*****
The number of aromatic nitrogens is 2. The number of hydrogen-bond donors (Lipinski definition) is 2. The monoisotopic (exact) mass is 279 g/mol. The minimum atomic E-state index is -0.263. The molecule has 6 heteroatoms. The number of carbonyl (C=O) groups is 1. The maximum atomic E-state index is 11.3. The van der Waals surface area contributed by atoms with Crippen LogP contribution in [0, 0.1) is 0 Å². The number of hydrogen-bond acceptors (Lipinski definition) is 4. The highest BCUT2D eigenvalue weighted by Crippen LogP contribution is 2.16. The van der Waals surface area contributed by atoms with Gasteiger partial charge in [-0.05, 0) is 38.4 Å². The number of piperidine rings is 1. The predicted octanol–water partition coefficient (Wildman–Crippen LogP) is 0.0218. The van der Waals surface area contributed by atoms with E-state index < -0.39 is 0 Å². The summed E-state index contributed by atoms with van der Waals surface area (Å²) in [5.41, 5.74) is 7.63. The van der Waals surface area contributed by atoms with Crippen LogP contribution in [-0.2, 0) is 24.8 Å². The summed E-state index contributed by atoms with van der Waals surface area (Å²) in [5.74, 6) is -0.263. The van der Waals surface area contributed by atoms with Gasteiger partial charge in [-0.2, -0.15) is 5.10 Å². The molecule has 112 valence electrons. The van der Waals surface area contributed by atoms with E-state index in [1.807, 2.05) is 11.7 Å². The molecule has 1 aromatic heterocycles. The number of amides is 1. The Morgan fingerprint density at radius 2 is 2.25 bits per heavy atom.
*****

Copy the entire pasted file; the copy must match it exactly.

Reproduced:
The number of aromatic nitrogens is 2. The number of hydrogen-bond donors (Lipinski definition) is 2. The monoisotopic (exact) mass is 279 g/mol. The minimum atomic E-state index is -0.263. The molecule has 6 heteroatoms. The number of carbonyl (C=O) groups is 1. The maximum atomic E-state index is 11.3. The van der Waals surface area contributed by atoms with Crippen LogP contribution in [0, 0.1) is 0 Å². The number of hydrogen-bond acceptors (Lipinski definition) is 4. The highest BCUT2D eigenvalue weighted by Crippen LogP contribution is 2.16. The van der Waals surface area contributed by atoms with Gasteiger partial charge in [-0.05, 0) is 38.4 Å². The number of piperidine rings is 1. The predicted octanol–water partition coefficient (Wildman–Crippen LogP) is 0.0218. The van der Waals surface area contributed by atoms with E-state index < -0.39 is 0 Å². The summed E-state index contributed by atoms with van der Waals surface area (Å²) in [5.41, 5.74) is 7.63. The van der Waals surface area contributed by atoms with Crippen LogP contribution in [-0.2, 0) is 24.8 Å². The summed E-state index contributed by atoms with van der Waals surface area (Å²) in [5.74, 6) is -0.263. The van der Waals surface area contributed by atoms with Gasteiger partial charge in [-0.2, -0.15) is 5.10 Å². The molecule has 112 valence electrons. The van der Waals surface area contributed by atoms with E-state index in [1.807, 2.05) is 11.7 Å². The molecule has 1 aromatic heterocycles. The number of amides is 1. The Morgan fingerprint density at radius 2 is 2.25 bits per heavy atom.